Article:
We know D.C. Get our free newsletter to stay in the know.
Morning all. Barack Obama, like LL, is proud of his “flinty Chicago toughness.” Thus, he complained during a photo op yesterday that, “My children’s school was canceled today, because of what, some ice?…As my children pointed out, in Chicago, school is never canceled. In fact, my 7-year-old pointed out that you go out for recess. You wouldn’t even stay indoors.” His kicker: “When it comes to the weather, folks in Washington don’t seem to be able to handle things.” THE LOVE AFFAIR IS ALREADY OVER! (But it’s true—-look at the whining over DCPS’ decision not to close but to delay school for a couple of hours.)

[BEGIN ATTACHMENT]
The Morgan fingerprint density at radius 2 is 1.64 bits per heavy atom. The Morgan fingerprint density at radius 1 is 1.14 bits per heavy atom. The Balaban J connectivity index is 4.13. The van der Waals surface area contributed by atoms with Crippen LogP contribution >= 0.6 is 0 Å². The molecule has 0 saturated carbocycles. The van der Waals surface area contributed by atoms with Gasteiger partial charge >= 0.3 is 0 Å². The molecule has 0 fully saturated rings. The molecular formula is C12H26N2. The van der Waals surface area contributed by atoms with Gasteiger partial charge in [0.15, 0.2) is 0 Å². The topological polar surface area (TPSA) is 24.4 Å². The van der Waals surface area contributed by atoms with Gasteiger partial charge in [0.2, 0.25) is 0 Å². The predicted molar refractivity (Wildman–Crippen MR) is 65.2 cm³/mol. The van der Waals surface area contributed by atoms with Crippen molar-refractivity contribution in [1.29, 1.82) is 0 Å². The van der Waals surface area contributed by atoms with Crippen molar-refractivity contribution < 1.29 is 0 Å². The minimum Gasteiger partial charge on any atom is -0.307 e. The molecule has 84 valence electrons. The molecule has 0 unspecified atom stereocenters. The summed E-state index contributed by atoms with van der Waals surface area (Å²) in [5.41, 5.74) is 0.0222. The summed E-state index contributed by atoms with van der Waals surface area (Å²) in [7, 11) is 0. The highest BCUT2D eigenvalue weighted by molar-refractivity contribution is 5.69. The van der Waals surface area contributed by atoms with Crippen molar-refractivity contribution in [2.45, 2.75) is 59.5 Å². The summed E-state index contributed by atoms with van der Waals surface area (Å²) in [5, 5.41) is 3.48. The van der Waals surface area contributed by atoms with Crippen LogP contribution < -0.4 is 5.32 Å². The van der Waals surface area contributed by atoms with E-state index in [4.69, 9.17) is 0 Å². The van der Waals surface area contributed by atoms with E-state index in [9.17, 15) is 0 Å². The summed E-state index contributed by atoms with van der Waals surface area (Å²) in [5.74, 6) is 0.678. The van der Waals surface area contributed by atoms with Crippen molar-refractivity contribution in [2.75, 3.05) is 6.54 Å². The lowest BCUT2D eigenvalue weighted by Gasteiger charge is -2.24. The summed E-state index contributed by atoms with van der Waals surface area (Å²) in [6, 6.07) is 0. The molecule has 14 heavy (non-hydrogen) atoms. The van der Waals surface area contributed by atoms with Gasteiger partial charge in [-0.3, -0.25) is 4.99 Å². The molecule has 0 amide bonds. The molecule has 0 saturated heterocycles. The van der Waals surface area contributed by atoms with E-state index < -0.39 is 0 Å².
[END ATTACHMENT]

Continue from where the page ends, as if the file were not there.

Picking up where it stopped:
Peter Nickles says screw it, files CFSA plan without court monitor’s approval, inviting a contempt hearing, Petula Dvorak reports in WaPo. “CFSA has been involved in a court case for two decades that sent it into federal receivership years ago and places numerous requirements on the way it operates. When city officials filed the six-month plan, they sidestepped one of those court requirements, breaking court protocol and signaling the start of a legal battle….’It’s a quite stunning move and a clear violation of the court order,’ said Marcia Robinson Lowry, a lawyer and executive director of Children’s Rights, a national advocacy group that filed the federal lawsuit against the agency in 1989….[Nickles] said it is inappropriate ‘to have the court running city agencies.’…’It’s important for everyone to realize we are not a bunch of washed-up government servants that need to be monitored.'”